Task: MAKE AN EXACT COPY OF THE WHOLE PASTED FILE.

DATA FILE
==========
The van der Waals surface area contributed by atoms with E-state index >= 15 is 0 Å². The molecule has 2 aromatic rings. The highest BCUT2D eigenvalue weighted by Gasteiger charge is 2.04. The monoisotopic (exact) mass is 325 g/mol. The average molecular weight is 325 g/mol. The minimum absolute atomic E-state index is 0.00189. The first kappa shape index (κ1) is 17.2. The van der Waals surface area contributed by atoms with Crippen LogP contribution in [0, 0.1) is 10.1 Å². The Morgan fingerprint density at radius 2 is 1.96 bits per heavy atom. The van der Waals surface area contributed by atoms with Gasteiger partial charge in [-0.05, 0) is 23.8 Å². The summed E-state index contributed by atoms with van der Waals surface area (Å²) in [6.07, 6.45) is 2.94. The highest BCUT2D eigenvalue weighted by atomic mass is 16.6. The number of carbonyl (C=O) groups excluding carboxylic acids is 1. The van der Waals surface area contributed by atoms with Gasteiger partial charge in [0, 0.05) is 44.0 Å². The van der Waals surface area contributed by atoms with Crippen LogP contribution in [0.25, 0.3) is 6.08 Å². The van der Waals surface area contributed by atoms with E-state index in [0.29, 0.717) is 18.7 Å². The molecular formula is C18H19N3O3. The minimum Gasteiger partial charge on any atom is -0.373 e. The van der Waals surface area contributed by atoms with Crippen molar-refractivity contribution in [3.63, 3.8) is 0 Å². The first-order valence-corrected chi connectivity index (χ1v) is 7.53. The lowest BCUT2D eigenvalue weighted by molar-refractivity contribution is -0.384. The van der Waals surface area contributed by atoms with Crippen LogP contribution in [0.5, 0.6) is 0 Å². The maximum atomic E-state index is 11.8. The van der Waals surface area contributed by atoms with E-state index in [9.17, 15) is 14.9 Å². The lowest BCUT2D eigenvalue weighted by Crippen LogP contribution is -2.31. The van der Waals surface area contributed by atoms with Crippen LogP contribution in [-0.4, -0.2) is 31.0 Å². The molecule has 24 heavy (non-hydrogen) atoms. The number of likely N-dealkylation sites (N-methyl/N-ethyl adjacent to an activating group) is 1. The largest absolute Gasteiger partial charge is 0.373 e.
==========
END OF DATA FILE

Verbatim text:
The van der Waals surface area contributed by atoms with E-state index >= 15 is 0 Å². The molecule has 2 aromatic rings. The highest BCUT2D eigenvalue weighted by Gasteiger charge is 2.04. The monoisotopic (exact) mass is 325 g/mol. The average molecular weight is 325 g/mol. The minimum absolute atomic E-state index is 0.00189. The first kappa shape index (κ1) is 17.2. The van der Waals surface area contributed by atoms with Crippen LogP contribution in [0, 0.1) is 10.1 Å². The Morgan fingerprint density at radius 2 is 1.96 bits per heavy atom. The van der Waals surface area contributed by atoms with Gasteiger partial charge in [-0.05, 0) is 23.8 Å². The summed E-state index contributed by atoms with van der Waals surface area (Å²) in [6.07, 6.45) is 2.94. The highest BCUT2D eigenvalue weighted by atomic mass is 16.6. The number of carbonyl (C=O) groups excluding carboxylic acids is 1. The van der Waals surface area contributed by atoms with Gasteiger partial charge in [0, 0.05) is 44.0 Å². The van der Waals surface area contributed by atoms with Crippen LogP contribution in [0.25, 0.3) is 6.08 Å². The van der Waals surface area contributed by atoms with E-state index in [0.29, 0.717) is 18.7 Å². The molecular formula is C18H19N3O3. The minimum Gasteiger partial charge on any atom is -0.373 e. The van der Waals surface area contributed by atoms with Crippen molar-refractivity contribution in [3.63, 3.8) is 0 Å². The first-order valence-corrected chi connectivity index (χ1v) is 7.53. The lowest BCUT2D eigenvalue weighted by molar-refractivity contribution is -0.384. The van der Waals surface area contributed by atoms with Crippen LogP contribution in [0.5, 0.6) is 0 Å². The maximum atomic E-state index is 11.8. The van der Waals surface area contributed by atoms with E-state index in [9.17, 15) is 14.9 Å². The lowest BCUT2D eigenvalue weighted by Crippen LogP contribution is -2.31. The van der Waals surface area contributed by atoms with Crippen LogP contribution in [-0.4, -0.2) is 31.0 Å². The molecule has 24 heavy (non-hydrogen) atoms. The number of likely N-dealkylation sites (N-methyl/N-ethyl adjacent to an activating group) is 1. The largest absolute Gasteiger partial charge is 0.373 e.